City Council will be briefed on employee survey results and response efforts
At the March 29 Committee of the Whole meeting, City Council members will be updated on the results of the most recent employee survey. The presentation will review the survey’s major findings and outline the City’s efforts to address the concerns identified by the survey. The 2011 Employee Survey, which 2,560 employees completed last autumn, asked for opinions on topics such as leadership, communications, ethics, customer service, service quality, employee involvement and engagement.
Since receiving the survey results earlier this year, department heads and employees who are serving as departmental survey champions have been analyzing the survey findings and seeking additional employee input to clarify departmental concerns and priorities. That information will then be used to formulate action plans aimed at addressing the most pressing needs identified by the survey.
Throughout 2012, the cross-departmental Survey Response and Action Team comprised of representatives from every department will be meeting to share response strategies and track progress on implementing departmental action plans. In addition to the department-specific follow-up, senior City staff will formulate an organization-wide survey response and select one to three priorities that address the most pressing needs identified by the survey.
All employees had the opportunity to take the 2011 survey, and 66 percent of the City workforce opted to complete the survey. The results were then compiled by Kenexa, an independent survey firm. Prior to delivering the survey results to City leaders, Kenexa staff separated potentially identifying information to ensure employee anonymity.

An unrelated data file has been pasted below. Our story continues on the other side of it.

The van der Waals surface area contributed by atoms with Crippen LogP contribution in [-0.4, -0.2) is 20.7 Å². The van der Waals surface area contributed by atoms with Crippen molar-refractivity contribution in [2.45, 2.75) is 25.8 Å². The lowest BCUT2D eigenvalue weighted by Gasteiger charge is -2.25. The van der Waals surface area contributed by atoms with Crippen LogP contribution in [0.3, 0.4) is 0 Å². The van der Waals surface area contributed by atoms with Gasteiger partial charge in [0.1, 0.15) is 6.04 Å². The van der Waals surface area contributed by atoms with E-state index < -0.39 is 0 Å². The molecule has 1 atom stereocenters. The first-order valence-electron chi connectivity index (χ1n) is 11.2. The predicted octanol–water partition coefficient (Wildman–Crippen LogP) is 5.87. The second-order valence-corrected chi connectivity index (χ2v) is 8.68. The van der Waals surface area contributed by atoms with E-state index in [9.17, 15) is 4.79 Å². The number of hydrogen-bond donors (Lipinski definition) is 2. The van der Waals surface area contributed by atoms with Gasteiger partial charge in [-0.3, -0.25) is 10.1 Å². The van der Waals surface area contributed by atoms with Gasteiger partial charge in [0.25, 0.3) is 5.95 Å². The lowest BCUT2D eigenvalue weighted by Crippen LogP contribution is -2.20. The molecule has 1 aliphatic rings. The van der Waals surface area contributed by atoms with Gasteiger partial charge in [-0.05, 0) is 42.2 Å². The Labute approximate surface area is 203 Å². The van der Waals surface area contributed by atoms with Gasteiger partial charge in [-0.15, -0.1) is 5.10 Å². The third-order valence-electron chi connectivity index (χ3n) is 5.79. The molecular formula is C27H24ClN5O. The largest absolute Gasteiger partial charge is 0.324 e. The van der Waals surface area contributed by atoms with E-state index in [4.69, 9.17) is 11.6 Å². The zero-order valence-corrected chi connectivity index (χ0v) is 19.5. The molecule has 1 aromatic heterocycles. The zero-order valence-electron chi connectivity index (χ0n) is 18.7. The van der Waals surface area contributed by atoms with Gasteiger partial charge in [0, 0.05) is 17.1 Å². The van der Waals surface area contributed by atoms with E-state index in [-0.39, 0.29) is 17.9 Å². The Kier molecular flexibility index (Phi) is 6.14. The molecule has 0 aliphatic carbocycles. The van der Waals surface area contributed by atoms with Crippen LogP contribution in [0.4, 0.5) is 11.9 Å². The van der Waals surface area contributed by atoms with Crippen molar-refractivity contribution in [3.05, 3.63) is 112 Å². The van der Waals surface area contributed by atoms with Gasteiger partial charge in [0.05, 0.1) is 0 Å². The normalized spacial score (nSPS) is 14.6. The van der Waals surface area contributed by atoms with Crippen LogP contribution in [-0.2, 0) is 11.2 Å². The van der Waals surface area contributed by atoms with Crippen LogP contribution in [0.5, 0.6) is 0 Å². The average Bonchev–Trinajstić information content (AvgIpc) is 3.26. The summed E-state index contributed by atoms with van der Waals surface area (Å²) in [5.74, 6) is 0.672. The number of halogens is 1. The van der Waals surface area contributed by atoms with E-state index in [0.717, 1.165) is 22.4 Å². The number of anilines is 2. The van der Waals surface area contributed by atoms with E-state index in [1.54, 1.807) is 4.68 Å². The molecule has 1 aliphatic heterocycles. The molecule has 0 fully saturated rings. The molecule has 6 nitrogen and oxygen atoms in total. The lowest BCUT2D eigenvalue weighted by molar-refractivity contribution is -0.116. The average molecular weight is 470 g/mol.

The results of the 2011 Employee Survey showed both strengths and challenges. Survey respondents had positive views about workplace cooperation, employee benefits and relationships with supervisors. On the other hand, the survey showed that a large percentage of the workforce is very concerned about their future with the City. In addition, responding employees said they are listened to, but don’t always feel encouraged to participate in decisions that affect their work. Employees also continue to have significant concerns about having enough people to get the work done. One of the most noteworthy findings was the number of employees who reported that they saw action taken on issues identified from the 2009 survey.
The survey results — citywide and for individual departments — can be viewed on http://citytalk/hr/engage/survey/WCMS1P-022914. If you have specific questions about your department’s results, contact your department’s Survey Champion.
Published Mar. 28, 2012